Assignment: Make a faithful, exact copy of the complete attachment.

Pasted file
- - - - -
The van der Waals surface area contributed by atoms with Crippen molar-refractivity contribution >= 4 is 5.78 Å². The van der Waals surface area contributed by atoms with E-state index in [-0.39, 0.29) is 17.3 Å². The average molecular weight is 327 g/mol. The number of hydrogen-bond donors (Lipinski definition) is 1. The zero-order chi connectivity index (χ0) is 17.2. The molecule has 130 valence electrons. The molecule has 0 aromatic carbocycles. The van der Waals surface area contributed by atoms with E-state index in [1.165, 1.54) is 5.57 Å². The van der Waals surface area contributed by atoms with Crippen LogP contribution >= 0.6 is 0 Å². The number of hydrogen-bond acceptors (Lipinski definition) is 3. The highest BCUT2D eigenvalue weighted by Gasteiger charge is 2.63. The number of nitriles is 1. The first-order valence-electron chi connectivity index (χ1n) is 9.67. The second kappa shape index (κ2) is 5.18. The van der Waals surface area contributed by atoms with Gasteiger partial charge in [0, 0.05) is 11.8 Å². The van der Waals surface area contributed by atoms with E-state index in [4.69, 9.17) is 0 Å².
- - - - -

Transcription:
The van der Waals surface area contributed by atoms with Crippen molar-refractivity contribution >= 4 is 5.78 Å². The van der Waals surface area contributed by atoms with E-state index in [-0.39, 0.29) is 17.3 Å². The average molecular weight is 327 g/mol. The number of hydrogen-bond donors (Lipinski definition) is 1. The zero-order chi connectivity index (χ0) is 17.2. The molecule has 130 valence electrons. The molecule has 0 aromatic carbocycles. The van der Waals surface area contributed by atoms with E-state index in [1.165, 1.54) is 5.57 Å². The van der Waals surface area contributed by atoms with Crippen LogP contribution >= 0.6 is 0 Å². The number of hydrogen-bond acceptors (Lipinski definition) is 3. The highest BCUT2D eigenvalue weighted by Gasteiger charge is 2.63. The number of nitriles is 1. The first-order valence-electron chi connectivity index (χ1n) is 9.67. The second kappa shape index (κ2) is 5.18. The van der Waals surface area contributed by atoms with Gasteiger partial charge in [0, 0.05) is 11.8 Å². The van der Waals surface area contributed by atoms with E-state index in [4.69, 9.17) is 0 Å².